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Bonner, Robert (28 April 1824–06 July 1899), newspaper publisher and horseman, was born in Ramelton, Northern Ireland, the son of Scotch-Irish parents who schooled him in the strict Presbyterian tenets of abstinence, hard work, and faith in the Scriptures. At age fifteen he evidently came to the United States with an older brother and soon found work as a printer’s devil for the ...

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Buford, Abraham (18 January 1820–09 June 1884), horseman and soldier, was born in Woodford County, Kentucky, the son of William Buford, a stockman, and Frances Walker Kirtley. The youth left Centre College in 1837 to accept an appointment to West Point, where he graduated in 1841 next to last in a class of fifty-two. Brevetted a second lieutenant in the First Dragoons, he received his regular commission on 12 April 1842. Satisfactory service on the western frontier brought promotion to first lieutenant on 6 December 1846. The previous year he had married Amanda Harris; they had one child....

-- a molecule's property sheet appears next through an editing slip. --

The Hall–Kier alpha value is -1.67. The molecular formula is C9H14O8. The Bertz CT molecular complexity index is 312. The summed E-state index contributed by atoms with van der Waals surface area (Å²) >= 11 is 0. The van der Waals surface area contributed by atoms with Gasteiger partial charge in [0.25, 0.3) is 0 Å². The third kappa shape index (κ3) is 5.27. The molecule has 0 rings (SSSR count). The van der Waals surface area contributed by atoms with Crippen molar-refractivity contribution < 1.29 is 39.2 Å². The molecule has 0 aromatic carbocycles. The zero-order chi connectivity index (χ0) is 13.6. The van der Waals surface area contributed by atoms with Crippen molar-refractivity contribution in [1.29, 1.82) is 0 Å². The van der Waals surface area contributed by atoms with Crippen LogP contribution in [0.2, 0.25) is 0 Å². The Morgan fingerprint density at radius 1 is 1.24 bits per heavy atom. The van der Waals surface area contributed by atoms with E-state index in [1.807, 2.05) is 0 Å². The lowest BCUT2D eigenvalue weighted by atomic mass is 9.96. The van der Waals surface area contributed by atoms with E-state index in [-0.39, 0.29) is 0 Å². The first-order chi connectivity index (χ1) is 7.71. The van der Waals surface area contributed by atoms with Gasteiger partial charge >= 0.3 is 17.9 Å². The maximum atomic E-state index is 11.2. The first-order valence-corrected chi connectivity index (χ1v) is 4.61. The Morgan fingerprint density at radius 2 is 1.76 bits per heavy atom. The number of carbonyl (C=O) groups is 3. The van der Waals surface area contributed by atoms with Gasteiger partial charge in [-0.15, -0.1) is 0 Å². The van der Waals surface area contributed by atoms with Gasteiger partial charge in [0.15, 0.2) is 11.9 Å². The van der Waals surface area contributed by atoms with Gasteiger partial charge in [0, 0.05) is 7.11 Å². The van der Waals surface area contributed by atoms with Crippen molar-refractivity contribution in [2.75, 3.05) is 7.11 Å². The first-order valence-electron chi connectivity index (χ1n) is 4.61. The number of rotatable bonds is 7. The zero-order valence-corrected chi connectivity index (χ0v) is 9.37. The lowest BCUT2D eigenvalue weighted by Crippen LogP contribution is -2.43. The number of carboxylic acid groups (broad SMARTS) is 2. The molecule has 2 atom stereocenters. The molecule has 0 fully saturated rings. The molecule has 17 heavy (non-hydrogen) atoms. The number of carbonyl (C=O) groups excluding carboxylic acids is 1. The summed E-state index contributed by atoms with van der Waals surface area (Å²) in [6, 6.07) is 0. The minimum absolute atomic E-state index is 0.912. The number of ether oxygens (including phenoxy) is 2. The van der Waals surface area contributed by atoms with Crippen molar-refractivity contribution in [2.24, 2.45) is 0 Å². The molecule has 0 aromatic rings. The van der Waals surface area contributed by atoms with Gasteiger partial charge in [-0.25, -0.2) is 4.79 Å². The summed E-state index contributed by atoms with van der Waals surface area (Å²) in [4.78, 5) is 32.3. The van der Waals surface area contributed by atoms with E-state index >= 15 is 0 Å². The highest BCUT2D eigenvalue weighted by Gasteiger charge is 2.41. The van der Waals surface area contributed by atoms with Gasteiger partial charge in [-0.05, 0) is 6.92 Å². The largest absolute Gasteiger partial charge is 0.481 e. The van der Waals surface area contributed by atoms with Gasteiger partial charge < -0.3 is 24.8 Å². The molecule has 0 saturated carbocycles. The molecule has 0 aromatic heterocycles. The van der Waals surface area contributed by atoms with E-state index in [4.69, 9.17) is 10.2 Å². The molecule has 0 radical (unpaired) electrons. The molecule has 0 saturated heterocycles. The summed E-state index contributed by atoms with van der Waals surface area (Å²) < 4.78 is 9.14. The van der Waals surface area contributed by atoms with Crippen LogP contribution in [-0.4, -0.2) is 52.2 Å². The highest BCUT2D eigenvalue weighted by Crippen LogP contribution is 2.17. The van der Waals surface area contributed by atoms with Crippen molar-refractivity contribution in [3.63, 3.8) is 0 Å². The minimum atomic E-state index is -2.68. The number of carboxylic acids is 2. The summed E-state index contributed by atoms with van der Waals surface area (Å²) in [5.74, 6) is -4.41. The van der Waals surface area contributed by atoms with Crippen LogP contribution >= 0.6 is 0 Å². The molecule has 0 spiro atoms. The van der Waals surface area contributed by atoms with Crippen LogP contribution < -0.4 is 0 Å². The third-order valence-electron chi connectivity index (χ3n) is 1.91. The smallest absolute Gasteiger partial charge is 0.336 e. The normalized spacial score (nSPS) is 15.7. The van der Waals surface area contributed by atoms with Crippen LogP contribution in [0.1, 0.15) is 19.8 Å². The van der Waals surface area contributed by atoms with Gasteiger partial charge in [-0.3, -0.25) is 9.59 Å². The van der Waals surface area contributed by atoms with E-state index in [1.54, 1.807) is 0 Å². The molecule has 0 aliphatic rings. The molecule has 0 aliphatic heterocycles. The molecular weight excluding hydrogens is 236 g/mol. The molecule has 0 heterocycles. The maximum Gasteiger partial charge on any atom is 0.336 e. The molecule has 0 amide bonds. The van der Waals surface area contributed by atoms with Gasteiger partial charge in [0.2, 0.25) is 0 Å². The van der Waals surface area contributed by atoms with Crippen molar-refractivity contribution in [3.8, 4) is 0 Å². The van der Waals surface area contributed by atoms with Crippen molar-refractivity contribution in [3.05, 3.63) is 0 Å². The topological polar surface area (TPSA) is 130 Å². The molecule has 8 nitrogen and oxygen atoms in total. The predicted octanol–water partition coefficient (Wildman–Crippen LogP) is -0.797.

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Duryea, Harmanus Barkulo (13 December 1863–25 January 1916), sportsman, was born in Brooklyn, New York, the son of Harmanus Barkulo Duryea, a lawyer and politician, and Mary Peters. Having inherited wealth, Duryea would spend his life engaged in a variety of sporting pursuits....

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Fitzsimmons, Sunny Jim (23 July 1874–11 March 1966), thoroughbred horse trainer, was born James Edward Fitzsimmons in Brooklyn, New York, the son of George Fitzsimmons, a farmer and vegetable huckster, and Catherine Murphy. In 1879, the exact site of Fitzsimmons’s birth in the Sheepshead Bay section of Brooklyn became the new Sheepshead Bay Racetrack. Significantly, Fitzsimmons’s earliest childhood experiences were filled with the sights, sounds, and smells of horses and racetracks, an environment in which he lived and worked for the rest of his life....